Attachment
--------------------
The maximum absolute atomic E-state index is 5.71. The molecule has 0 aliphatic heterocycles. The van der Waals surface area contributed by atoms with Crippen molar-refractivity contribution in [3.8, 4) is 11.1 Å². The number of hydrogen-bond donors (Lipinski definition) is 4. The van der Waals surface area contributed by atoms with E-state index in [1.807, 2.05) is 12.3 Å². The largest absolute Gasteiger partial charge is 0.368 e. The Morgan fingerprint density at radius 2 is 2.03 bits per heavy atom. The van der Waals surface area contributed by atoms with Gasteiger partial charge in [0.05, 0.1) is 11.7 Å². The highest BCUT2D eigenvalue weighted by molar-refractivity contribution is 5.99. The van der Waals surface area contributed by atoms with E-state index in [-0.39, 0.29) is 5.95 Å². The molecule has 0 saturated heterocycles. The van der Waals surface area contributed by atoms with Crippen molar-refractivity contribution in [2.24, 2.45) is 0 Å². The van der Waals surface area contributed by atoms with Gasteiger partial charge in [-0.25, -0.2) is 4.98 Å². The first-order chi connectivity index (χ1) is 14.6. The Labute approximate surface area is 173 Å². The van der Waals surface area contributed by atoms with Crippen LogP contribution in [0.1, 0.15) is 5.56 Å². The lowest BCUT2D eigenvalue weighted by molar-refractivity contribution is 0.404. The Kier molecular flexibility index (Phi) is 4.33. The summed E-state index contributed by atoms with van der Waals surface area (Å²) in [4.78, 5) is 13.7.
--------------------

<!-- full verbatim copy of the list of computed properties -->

The maximum absolute atomic E-state index is 5.71. The molecule has 0 aliphatic heterocycles. The van der Waals surface area contributed by atoms with Crippen molar-refractivity contribution in [3.8, 4) is 11.1 Å². The number of hydrogen-bond donors (Lipinski definition) is 4. The van der Waals surface area contributed by atoms with E-state index in [1.807, 2.05) is 12.3 Å². The largest absolute Gasteiger partial charge is 0.368 e. The Morgan fingerprint density at radius 2 is 2.03 bits per heavy atom. The van der Waals surface area contributed by atoms with Gasteiger partial charge in [0.05, 0.1) is 11.7 Å². The highest BCUT2D eigenvalue weighted by molar-refractivity contribution is 5.99. The van der Waals surface area contributed by atoms with E-state index in [-0.39, 0.29) is 5.95 Å². The molecule has 0 saturated heterocycles. The van der Waals surface area contributed by atoms with Crippen molar-refractivity contribution in [2.24, 2.45) is 0 Å². The van der Waals surface area contributed by atoms with Gasteiger partial charge in [-0.25, -0.2) is 4.98 Å². The first-order chi connectivity index (χ1) is 14.6. The Labute approximate surface area is 173 Å². The van der Waals surface area contributed by atoms with Crippen LogP contribution in [0.1, 0.15) is 5.56 Å². The lowest BCUT2D eigenvalue weighted by molar-refractivity contribution is 0.404. The Kier molecular flexibility index (Phi) is 4.33. The summed E-state index contributed by atoms with van der Waals surface area (Å²) in [4.78, 5) is 13.7.